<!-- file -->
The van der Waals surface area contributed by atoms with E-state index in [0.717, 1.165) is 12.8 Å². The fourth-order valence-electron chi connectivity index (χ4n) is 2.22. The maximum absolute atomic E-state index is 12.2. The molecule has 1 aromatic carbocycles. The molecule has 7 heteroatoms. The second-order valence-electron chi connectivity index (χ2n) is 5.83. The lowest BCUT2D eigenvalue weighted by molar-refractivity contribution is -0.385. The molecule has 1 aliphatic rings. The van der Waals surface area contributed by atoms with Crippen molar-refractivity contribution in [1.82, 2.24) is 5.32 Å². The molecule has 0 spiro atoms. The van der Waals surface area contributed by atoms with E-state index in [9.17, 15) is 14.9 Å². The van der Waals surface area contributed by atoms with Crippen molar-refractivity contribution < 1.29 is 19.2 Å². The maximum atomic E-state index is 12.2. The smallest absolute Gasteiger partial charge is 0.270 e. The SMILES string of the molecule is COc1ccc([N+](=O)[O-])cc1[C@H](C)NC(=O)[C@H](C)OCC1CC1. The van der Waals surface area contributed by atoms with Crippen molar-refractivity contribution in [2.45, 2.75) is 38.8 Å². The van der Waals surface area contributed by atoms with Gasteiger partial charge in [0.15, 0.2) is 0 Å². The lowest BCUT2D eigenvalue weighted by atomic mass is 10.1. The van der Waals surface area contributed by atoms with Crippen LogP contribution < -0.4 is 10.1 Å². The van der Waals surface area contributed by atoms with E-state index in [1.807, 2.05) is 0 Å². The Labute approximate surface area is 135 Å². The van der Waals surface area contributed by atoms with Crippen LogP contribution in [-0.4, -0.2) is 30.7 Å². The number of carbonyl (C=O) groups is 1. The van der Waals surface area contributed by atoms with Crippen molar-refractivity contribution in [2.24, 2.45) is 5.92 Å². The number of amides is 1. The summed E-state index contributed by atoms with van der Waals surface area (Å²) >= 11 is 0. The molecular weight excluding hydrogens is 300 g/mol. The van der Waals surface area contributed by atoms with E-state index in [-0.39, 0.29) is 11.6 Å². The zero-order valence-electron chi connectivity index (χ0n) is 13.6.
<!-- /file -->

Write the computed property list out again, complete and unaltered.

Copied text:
The van der Waals surface area contributed by atoms with E-state index in [0.717, 1.165) is 12.8 Å². The fourth-order valence-electron chi connectivity index (χ4n) is 2.22. The maximum absolute atomic E-state index is 12.2. The molecule has 1 aromatic carbocycles. The molecule has 7 heteroatoms. The second-order valence-electron chi connectivity index (χ2n) is 5.83. The lowest BCUT2D eigenvalue weighted by molar-refractivity contribution is -0.385. The molecule has 1 aliphatic rings. The van der Waals surface area contributed by atoms with Crippen molar-refractivity contribution in [1.82, 2.24) is 5.32 Å². The molecule has 0 spiro atoms. The van der Waals surface area contributed by atoms with E-state index in [9.17, 15) is 14.9 Å². The van der Waals surface area contributed by atoms with Crippen molar-refractivity contribution < 1.29 is 19.2 Å². The maximum atomic E-state index is 12.2. The smallest absolute Gasteiger partial charge is 0.270 e. The SMILES string of the molecule is COc1ccc([N+](=O)[O-])cc1[C@H](C)NC(=O)[C@H](C)OCC1CC1. The van der Waals surface area contributed by atoms with Crippen molar-refractivity contribution in [2.45, 2.75) is 38.8 Å². The van der Waals surface area contributed by atoms with Gasteiger partial charge in [0.15, 0.2) is 0 Å². The lowest BCUT2D eigenvalue weighted by atomic mass is 10.1. The van der Waals surface area contributed by atoms with Crippen LogP contribution < -0.4 is 10.1 Å². The van der Waals surface area contributed by atoms with E-state index in [1.807, 2.05) is 0 Å². The Labute approximate surface area is 135 Å². The van der Waals surface area contributed by atoms with Crippen LogP contribution in [-0.4, -0.2) is 30.7 Å². The number of carbonyl (C=O) groups is 1. The van der Waals surface area contributed by atoms with Crippen molar-refractivity contribution in [2.24, 2.45) is 5.92 Å². The number of amides is 1. The summed E-state index contributed by atoms with van der Waals surface area (Å²) >= 11 is 0. The molecular weight excluding hydrogens is 300 g/mol. The van der Waals surface area contributed by atoms with E-state index in [-0.39, 0.29) is 11.6 Å². The zero-order valence-electron chi connectivity index (χ0n) is 13.6.